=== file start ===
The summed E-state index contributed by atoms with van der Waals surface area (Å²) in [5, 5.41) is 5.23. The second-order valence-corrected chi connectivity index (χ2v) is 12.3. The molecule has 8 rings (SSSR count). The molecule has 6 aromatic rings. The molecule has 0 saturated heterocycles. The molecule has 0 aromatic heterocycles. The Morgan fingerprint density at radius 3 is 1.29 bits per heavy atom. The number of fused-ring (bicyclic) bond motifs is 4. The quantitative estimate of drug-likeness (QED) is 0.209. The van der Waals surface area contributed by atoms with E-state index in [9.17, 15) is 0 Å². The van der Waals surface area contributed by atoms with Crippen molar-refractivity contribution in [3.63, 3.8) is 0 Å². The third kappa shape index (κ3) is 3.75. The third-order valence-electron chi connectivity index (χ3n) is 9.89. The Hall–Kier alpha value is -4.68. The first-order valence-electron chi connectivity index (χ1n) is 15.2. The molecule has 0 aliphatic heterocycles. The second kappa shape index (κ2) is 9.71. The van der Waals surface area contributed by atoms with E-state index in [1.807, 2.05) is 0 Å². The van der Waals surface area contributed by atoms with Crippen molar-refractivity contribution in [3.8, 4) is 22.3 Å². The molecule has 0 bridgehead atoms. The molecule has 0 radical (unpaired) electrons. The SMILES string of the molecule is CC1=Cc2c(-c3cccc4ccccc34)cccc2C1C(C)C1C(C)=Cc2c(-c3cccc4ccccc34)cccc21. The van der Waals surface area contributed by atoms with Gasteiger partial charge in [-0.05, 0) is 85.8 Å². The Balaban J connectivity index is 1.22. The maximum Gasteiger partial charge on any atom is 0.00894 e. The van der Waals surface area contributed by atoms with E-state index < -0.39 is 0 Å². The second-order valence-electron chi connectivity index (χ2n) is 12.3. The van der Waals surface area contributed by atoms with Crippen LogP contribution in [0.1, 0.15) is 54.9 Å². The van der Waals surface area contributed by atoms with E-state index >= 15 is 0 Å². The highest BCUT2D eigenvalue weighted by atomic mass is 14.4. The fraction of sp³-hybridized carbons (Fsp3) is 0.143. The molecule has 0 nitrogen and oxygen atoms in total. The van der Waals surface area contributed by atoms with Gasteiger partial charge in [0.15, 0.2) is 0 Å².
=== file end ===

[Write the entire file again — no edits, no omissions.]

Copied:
The summed E-state index contributed by atoms with van der Waals surface area (Å²) in [5, 5.41) is 5.23. The second-order valence-corrected chi connectivity index (χ2v) is 12.3. The molecule has 8 rings (SSSR count). The molecule has 6 aromatic rings. The molecule has 0 saturated heterocycles. The molecule has 0 aromatic heterocycles. The Morgan fingerprint density at radius 3 is 1.29 bits per heavy atom. The number of fused-ring (bicyclic) bond motifs is 4. The quantitative estimate of drug-likeness (QED) is 0.209. The van der Waals surface area contributed by atoms with E-state index in [9.17, 15) is 0 Å². The van der Waals surface area contributed by atoms with Crippen molar-refractivity contribution in [3.63, 3.8) is 0 Å². The third kappa shape index (κ3) is 3.75. The third-order valence-electron chi connectivity index (χ3n) is 9.89. The Hall–Kier alpha value is -4.68. The first-order valence-electron chi connectivity index (χ1n) is 15.2. The molecule has 0 aliphatic heterocycles. The second kappa shape index (κ2) is 9.71. The van der Waals surface area contributed by atoms with E-state index in [1.807, 2.05) is 0 Å². The van der Waals surface area contributed by atoms with Crippen molar-refractivity contribution in [3.8, 4) is 22.3 Å². The molecule has 0 bridgehead atoms. The molecule has 0 radical (unpaired) electrons. The SMILES string of the molecule is CC1=Cc2c(-c3cccc4ccccc34)cccc2C1C(C)C1C(C)=Cc2c(-c3cccc4ccccc34)cccc21. The van der Waals surface area contributed by atoms with Gasteiger partial charge in [-0.05, 0) is 85.8 Å². The Balaban J connectivity index is 1.22. The maximum Gasteiger partial charge on any atom is 0.00894 e. The van der Waals surface area contributed by atoms with E-state index < -0.39 is 0 Å². The second-order valence-electron chi connectivity index (χ2n) is 12.3. The van der Waals surface area contributed by atoms with Crippen LogP contribution in [0.1, 0.15) is 54.9 Å². The van der Waals surface area contributed by atoms with E-state index >= 15 is 0 Å². The highest BCUT2D eigenvalue weighted by atomic mass is 14.4. The fraction of sp³-hybridized carbons (Fsp3) is 0.143. The molecule has 0 nitrogen and oxygen atoms in total. The van der Waals surface area contributed by atoms with Gasteiger partial charge in [0.15, 0.2) is 0 Å².